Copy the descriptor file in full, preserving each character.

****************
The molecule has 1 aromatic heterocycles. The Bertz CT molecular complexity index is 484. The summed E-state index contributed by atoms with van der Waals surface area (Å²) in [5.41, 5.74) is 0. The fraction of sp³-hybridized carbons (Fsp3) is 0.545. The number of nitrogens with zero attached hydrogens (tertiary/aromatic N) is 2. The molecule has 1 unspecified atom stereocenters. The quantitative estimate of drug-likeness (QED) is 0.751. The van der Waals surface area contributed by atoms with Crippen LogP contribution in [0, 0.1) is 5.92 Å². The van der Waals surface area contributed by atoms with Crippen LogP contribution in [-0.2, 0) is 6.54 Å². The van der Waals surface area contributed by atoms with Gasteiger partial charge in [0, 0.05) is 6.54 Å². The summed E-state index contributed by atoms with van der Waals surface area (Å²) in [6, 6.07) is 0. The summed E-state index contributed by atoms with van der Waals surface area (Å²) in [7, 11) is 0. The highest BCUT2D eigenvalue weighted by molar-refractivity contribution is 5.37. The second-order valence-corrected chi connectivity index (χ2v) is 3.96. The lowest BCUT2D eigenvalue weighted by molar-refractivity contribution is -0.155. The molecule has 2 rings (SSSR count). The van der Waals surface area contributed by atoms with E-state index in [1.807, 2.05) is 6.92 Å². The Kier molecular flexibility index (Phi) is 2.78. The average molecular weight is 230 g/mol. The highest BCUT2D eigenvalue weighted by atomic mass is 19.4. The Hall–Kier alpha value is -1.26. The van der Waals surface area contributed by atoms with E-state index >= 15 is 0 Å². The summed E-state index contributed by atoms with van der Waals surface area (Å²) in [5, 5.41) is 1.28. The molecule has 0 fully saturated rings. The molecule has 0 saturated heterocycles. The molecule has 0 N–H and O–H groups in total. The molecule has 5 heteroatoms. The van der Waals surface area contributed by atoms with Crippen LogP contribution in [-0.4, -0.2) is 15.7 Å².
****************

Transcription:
The molecule has 1 aromatic heterocycles. The Bertz CT molecular complexity index is 484. The summed E-state index contributed by atoms with van der Waals surface area (Å²) in [5.41, 5.74) is 0. The fraction of sp³-hybridized carbons (Fsp3) is 0.545. The number of nitrogens with zero attached hydrogens (tertiary/aromatic N) is 2. The molecule has 1 unspecified atom stereocenters. The quantitative estimate of drug-likeness (QED) is 0.751. The van der Waals surface area contributed by atoms with Crippen LogP contribution in [0, 0.1) is 5.92 Å². The van der Waals surface area contributed by atoms with Crippen LogP contribution in [-0.2, 0) is 6.54 Å². The van der Waals surface area contributed by atoms with Gasteiger partial charge in [0, 0.05) is 6.54 Å². The summed E-state index contributed by atoms with van der Waals surface area (Å²) in [6, 6.07) is 0. The summed E-state index contributed by atoms with van der Waals surface area (Å²) in [7, 11) is 0. The highest BCUT2D eigenvalue weighted by molar-refractivity contribution is 5.37. The second-order valence-corrected chi connectivity index (χ2v) is 3.96. The lowest BCUT2D eigenvalue weighted by molar-refractivity contribution is -0.155. The molecule has 2 rings (SSSR count). The van der Waals surface area contributed by atoms with E-state index in [1.807, 2.05) is 6.92 Å². The Kier molecular flexibility index (Phi) is 2.78. The average molecular weight is 230 g/mol. The highest BCUT2D eigenvalue weighted by atomic mass is 19.4. The Hall–Kier alpha value is -1.26. The van der Waals surface area contributed by atoms with E-state index >= 15 is 0 Å². The summed E-state index contributed by atoms with van der Waals surface area (Å²) in [5, 5.41) is 1.28. The molecule has 0 fully saturated rings. The molecule has 0 saturated heterocycles. The molecule has 0 N–H and O–H groups in total. The molecule has 5 heteroatoms. The van der Waals surface area contributed by atoms with Crippen LogP contribution in [-0.4, -0.2) is 15.7 Å².